One of our favourite things about Christmas is the food and with household food purchases increasing 20% on average in December across the UK, I think many would agree with us! However, we also see a significant increase in waste collected in Rother after Christmas Day, and a good proportion of this is discarded food. Considering the valuable resources that have gone into producing that food and the money that we’ve spent on it, it’s time to give our festive food habits a sustainable grilling…
Planning meals ahead of time then making and sticking to a shopping list is a great way to ensure we only buy the food we need any time of year, and Christmas need not be any different. BBC Good Food has a Christmas portion planner to help prevent going overboard on the big day itself, and if your family traditions involve indulging in the extra special snacks, treats and desserts that become available this time of year, consider if reducing the portion sizes of main meals will help to limit your left overs and your budget. Buying loose fruit and veg helps to take only what you need and reduces plastic packaging waste too (will your family really demolish a kilo of sprouts or will a handful do?) and it can work out cheaper to buy loose (and less), although this isn’t always the case so do check prices on the shelves.
For some of us, getting creative with leftovers may be part of the holiday fun and if you need some inspiration for Boxing Day and beyond to ensure yours are enjoyed and not binned our waste team have collated a few resources with some great recipe ideas: Love Christmas hate waste.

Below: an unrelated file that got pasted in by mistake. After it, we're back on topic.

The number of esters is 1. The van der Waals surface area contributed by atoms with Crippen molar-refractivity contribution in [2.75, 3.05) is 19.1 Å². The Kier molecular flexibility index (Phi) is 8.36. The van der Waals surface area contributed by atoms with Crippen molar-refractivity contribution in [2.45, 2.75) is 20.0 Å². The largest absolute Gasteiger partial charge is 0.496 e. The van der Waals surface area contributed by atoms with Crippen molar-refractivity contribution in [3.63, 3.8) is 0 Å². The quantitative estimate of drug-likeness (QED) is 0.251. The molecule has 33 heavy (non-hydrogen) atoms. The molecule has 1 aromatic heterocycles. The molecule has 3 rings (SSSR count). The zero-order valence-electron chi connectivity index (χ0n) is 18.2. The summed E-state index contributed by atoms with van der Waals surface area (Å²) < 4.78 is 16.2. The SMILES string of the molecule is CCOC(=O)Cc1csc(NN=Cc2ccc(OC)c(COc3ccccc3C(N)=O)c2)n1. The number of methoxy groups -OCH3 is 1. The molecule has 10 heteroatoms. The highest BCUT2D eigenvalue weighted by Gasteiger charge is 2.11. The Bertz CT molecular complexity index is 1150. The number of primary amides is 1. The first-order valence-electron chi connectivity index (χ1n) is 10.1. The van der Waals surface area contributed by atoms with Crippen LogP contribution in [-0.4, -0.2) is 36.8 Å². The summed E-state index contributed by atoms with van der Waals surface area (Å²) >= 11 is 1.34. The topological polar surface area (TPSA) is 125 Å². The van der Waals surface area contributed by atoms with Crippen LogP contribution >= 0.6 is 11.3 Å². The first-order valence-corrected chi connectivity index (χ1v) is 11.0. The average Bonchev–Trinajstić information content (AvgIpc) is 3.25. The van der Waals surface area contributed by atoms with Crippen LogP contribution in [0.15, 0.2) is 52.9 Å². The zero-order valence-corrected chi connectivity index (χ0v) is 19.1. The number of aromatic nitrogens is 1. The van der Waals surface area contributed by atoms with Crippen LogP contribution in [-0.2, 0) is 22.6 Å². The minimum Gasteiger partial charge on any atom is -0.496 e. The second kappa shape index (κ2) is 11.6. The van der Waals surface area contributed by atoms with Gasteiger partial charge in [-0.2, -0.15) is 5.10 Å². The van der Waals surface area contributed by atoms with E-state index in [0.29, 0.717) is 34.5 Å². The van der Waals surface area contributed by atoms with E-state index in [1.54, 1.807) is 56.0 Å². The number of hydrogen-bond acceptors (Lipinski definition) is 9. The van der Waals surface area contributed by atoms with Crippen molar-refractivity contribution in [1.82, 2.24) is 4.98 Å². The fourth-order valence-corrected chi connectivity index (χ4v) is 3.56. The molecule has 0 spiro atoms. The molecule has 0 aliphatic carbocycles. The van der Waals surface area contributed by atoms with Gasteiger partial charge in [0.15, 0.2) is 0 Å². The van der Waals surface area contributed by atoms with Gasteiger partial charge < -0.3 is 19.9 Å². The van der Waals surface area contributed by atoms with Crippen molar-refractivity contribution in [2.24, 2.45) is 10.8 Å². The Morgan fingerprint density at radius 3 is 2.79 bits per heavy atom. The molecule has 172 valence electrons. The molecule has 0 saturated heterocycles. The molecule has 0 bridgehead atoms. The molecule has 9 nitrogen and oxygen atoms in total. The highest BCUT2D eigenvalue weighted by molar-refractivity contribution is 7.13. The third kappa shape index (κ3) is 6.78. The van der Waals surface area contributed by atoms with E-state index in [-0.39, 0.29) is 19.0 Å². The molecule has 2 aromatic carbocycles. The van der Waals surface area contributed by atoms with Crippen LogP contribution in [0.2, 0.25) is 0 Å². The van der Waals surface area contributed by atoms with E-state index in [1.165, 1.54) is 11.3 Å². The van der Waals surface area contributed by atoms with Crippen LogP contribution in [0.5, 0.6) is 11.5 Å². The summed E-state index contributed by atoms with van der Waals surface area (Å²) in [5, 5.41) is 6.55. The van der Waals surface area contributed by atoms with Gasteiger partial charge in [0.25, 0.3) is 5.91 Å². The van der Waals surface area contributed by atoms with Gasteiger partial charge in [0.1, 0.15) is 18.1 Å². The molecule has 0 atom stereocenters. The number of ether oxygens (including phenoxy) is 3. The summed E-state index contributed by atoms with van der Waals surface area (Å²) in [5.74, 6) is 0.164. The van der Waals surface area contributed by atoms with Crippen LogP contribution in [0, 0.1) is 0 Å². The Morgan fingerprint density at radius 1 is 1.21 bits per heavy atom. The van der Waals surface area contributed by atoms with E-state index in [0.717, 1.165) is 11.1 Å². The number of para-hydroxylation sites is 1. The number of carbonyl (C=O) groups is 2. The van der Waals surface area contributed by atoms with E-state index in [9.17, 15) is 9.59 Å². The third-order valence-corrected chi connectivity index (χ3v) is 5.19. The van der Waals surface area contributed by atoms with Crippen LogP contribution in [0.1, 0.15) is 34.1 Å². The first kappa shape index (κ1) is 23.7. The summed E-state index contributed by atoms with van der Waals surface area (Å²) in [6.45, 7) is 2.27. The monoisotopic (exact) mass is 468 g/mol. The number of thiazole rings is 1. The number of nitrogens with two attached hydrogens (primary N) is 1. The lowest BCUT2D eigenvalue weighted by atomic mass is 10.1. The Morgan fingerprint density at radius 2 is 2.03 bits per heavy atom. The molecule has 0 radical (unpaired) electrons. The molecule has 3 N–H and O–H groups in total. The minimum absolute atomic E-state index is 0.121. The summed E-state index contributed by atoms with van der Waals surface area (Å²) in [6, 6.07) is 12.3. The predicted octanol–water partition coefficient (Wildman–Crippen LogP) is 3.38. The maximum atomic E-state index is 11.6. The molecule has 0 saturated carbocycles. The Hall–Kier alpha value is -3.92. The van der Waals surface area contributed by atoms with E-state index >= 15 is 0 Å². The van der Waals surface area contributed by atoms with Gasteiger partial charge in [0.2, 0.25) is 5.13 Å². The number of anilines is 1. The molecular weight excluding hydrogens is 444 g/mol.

For a truly sustainable dinner table, spare a thought for what you’re putting on it, where it’s coming from and how it’s been produced. The climate impact of farming meat is roughly the same as every car, van, lorry and aeroplane combined every year(!) so the resounding message from Climate Experts is eating less meat and fish is one of the best ways we can help the planet. This doesn’t necessarily mean going vegetarian – a good start is to simply reduce the proportion of meat to veg on our plates. Sustainably produced and local meat, fish and veggies will often cost a little more than those we find in supermarkets, but if we “buy less, buy better” we’ll end up with less waste and a tasty festive feast with a smaller carbon footprint. Not to mention if you Love Local this Christmas your friendly neighbourhood butcher, fishmonger and greengrocer will be pleased as Christmas Punch.